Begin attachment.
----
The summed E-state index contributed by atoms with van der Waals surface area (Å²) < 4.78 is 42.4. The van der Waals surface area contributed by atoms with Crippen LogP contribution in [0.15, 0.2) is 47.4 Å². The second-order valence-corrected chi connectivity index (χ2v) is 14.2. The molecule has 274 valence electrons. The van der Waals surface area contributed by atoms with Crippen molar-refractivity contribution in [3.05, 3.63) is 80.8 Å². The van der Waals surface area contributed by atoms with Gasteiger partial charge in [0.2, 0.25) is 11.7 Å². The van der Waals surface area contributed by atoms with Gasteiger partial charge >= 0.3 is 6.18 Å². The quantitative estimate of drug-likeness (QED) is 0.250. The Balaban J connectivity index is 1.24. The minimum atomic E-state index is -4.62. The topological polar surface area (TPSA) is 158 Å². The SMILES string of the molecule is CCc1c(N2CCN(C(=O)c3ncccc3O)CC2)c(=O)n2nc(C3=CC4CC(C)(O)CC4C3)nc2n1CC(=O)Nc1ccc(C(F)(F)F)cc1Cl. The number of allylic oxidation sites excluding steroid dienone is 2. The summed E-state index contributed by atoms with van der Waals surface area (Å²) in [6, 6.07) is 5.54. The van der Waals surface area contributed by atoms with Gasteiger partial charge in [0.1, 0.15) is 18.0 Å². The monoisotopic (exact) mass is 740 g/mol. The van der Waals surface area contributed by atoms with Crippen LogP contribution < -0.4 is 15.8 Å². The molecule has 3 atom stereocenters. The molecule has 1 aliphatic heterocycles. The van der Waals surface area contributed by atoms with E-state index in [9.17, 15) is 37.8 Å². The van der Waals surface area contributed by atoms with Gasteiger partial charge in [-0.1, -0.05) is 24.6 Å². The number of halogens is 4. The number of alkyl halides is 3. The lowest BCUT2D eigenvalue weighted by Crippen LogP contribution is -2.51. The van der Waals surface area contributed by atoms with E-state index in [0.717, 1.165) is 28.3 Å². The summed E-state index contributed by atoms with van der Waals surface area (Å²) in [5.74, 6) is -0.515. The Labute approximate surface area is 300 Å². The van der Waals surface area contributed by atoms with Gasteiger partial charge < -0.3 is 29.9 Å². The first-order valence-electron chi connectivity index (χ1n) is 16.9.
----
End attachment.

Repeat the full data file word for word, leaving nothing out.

The summed E-state index contributed by atoms with van der Waals surface area (Å²) < 4.78 is 42.4. The van der Waals surface area contributed by atoms with Crippen LogP contribution in [0.15, 0.2) is 47.4 Å². The second-order valence-corrected chi connectivity index (χ2v) is 14.2. The molecule has 274 valence electrons. The van der Waals surface area contributed by atoms with Crippen molar-refractivity contribution in [3.05, 3.63) is 80.8 Å². The van der Waals surface area contributed by atoms with Gasteiger partial charge in [0.2, 0.25) is 11.7 Å². The van der Waals surface area contributed by atoms with Gasteiger partial charge >= 0.3 is 6.18 Å². The quantitative estimate of drug-likeness (QED) is 0.250. The Balaban J connectivity index is 1.24. The minimum atomic E-state index is -4.62. The topological polar surface area (TPSA) is 158 Å². The SMILES string of the molecule is CCc1c(N2CCN(C(=O)c3ncccc3O)CC2)c(=O)n2nc(C3=CC4CC(C)(O)CC4C3)nc2n1CC(=O)Nc1ccc(C(F)(F)F)cc1Cl. The number of allylic oxidation sites excluding steroid dienone is 2. The summed E-state index contributed by atoms with van der Waals surface area (Å²) in [6, 6.07) is 5.54. The van der Waals surface area contributed by atoms with Gasteiger partial charge in [0.1, 0.15) is 18.0 Å². The monoisotopic (exact) mass is 740 g/mol. The van der Waals surface area contributed by atoms with Crippen LogP contribution < -0.4 is 15.8 Å². The molecule has 3 atom stereocenters. The molecule has 1 aliphatic heterocycles. The van der Waals surface area contributed by atoms with E-state index in [9.17, 15) is 37.8 Å². The van der Waals surface area contributed by atoms with Gasteiger partial charge in [-0.1, -0.05) is 24.6 Å². The number of halogens is 4. The number of alkyl halides is 3. The lowest BCUT2D eigenvalue weighted by Crippen LogP contribution is -2.51. The van der Waals surface area contributed by atoms with E-state index in [0.717, 1.165) is 28.3 Å². The summed E-state index contributed by atoms with van der Waals surface area (Å²) in [5.74, 6) is -0.515. The Labute approximate surface area is 300 Å². The van der Waals surface area contributed by atoms with Gasteiger partial charge < -0.3 is 29.9 Å². The first-order valence-electron chi connectivity index (χ1n) is 16.9.